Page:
I posted that previous note with a link to a draft article in it mainly so it could be shown at the online HWC – but also it marks the point that I’m starting trying out working on draft articles ‘in public’. They are still tucked away in my wiki, so not really that public, but at least online somewhere in case (as sometimes happens) I never finish them – some of the nascent bits will at least still be there available to the world and possibly useful.
RSVPed: Attending ONLINE: Homebrew Website Club Europe/London

Join us… on ✨The Internet!✨
Join the Zoom call: tbc 20 minutes before start
We will provide a Zoom video conference link 20 minutes before the meetup here and in the IndieWeb chat.
Homebrew Website Club is a meetup for anyone interested in personal websites and a distributed web. Whether you?…

I’ll be attending and most likely working on a blog post that I need to write about owning my RSVPs, before I actually forget what I did at IWC London.

Mentioned on Tom Critchlow’s website tour was Venkatesh Rao’s ‘calculus of grit‘. (Gotta say, finding some of these terms for basically ‘doing stuff on your website’ a teensy bit overwrought… but fair play, naming concepts does give you something to refer to and discuss).

I’ve not read the full article yet, but sounds like it’s a way of tending to the garden of your wiki.

It boils down to:

  • release work often
  • reference your own thinking
  • rework the same ideas again and again

I’m trying this out at the moment – putting thoughts in the stream, linking them back to ideas in the wiki, and updating those wiki pages as I go along. Going alright so far.

Read A Text Renaissance (ribbonfarm)

There is a renaissance underway in online text as a medium. The Four Horsemen of this emerging Textopia are: Roam, Substack, static websites, and threaded Twitter.

Reading Venkatesh Rao‘s article “A Text Renaissance“, and part of it is some interesting thoughts on Roam (“a note-taking tool for networked thought”). I stumbled across org-roam (emulating Roam in Emacs) recently, while looking for a way of improving my flow of working on my wiki, and am loving it so far.

Venkatesh says:

Roam attempts to implement a near-full conception of hypertext as originally conceived by visionaries like Vannevar Bush and Ted Nelson.

A Text Renaissance

Returning to these ideas is exciting.

The text renaissance is an actual renaissance. It’s a story of history-inspired renewal in a very fundamental way: exciting recent developments are due in part to a new generation of young product visionaries circling back to the early history of digital text, rediscovering old, abandoned ideas, and reimagining the bleeding edge in terms of the unexplored adjacent possible of the 80s and 90s.

A Text Renaissance

Roam is built on Clojure (a modern Lisp), so props there too. I’m unlikely to use it myself, as it’s a silo, but looking forward to working in this style.

Read Open Transclude (Subpixel Space)

Knowledge is not an accumulation of facts, nor is it even a set of facts and their relations. Facts are only rendered meaningful within narratives, and the single-page document is a format very conducive to narrative structure.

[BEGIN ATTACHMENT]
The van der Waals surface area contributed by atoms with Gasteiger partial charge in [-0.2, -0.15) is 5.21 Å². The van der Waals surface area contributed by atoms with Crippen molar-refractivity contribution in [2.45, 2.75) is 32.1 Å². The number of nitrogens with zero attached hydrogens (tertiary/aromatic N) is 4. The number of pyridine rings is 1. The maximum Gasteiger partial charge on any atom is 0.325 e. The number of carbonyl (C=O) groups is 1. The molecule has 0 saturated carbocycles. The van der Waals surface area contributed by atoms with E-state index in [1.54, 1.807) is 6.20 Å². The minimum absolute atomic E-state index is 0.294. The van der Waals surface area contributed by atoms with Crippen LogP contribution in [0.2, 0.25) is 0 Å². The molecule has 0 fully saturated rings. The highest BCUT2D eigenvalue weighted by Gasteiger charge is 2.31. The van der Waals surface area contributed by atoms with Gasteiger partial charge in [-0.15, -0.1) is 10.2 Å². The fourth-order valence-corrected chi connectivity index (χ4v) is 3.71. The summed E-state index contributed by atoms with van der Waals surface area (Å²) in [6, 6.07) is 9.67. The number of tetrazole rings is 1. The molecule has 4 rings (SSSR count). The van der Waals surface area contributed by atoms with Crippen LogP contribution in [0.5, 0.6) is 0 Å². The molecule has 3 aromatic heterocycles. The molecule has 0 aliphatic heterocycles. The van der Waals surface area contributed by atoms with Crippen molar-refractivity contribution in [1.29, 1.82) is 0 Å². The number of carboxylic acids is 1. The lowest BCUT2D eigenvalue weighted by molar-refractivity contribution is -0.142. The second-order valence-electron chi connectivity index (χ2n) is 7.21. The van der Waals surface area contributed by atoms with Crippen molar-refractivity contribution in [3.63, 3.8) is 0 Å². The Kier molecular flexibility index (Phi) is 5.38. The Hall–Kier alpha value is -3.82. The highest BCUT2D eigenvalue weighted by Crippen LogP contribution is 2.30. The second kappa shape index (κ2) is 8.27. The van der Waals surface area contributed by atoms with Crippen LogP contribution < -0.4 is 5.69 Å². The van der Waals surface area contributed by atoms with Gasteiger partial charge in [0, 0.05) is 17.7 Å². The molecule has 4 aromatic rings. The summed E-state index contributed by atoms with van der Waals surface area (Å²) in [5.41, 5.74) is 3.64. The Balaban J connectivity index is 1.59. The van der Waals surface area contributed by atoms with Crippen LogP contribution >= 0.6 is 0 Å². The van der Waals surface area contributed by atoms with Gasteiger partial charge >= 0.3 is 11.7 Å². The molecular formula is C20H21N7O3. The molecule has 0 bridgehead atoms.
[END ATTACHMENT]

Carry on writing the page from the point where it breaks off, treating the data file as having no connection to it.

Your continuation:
While it’s useful to break down ideas into fine-grained units, collecting the dots, you have to connect them back together again to make sense of them. A collection of dots alone isn’t much use (although just navigating around them can be fun).

People often get carried away when they discover the original vision of hypertext, which involves a network of documents, portions of which are “transcluded” (included via hypertext) into one another. The implication is that readers could follow any reference and see the source material—and granted, this would be transformative. However, there’s a limit to the effectiveness of the knowledge network as a reading experience. “Hypertext books,” online books which are made up of an abundance of interlinked HTML pages, are mostly unpopular.

Open Transclude

Read Community of Gardens (CJ Eller)

Part of the Blogging Futures course blogchain. Feel free to participate! The garden metaphor is a compelling vision for what a blog can …

Reading CJ Eller’s quick thought on a community of gardens. The idea is that to a small degree we might be responsible for the upkeep of others’ sites, such that our digital gardens are not quite so fenced off from each other. It sounds like something more than simply commenting on others’ posts. It’s a nice phrase, kind of a form of networked learning.

The garden metaphor is a compelling vision for what a blog can be. It implies that our thoughts can grow over time with the right kind of nurturing care.

[…] But sometimes it feels as though these gardens are enclosed. Sure, a blog might allow comments, but this feels as though we are operating on a layer above the soil. Are others planting anything new, tending to the weeds in our garden, or are they talking to us from the fence that separates our garden from them?

Community of Gardens — CJ Eller

Via a link to Jared Pereira’s personal website tours posted on the IndieWeb chat, I stumbled on a bit of a goldmine of thoughts on the blog and wiki combo over at Tom Critchlow’s blog.

Lots of interesting new terms:

Also learned about are.na, which says it provides ‘tools for thinking, together‘. Which I like the sound of, but as are.na is a silo, it’s not something I will be using personally.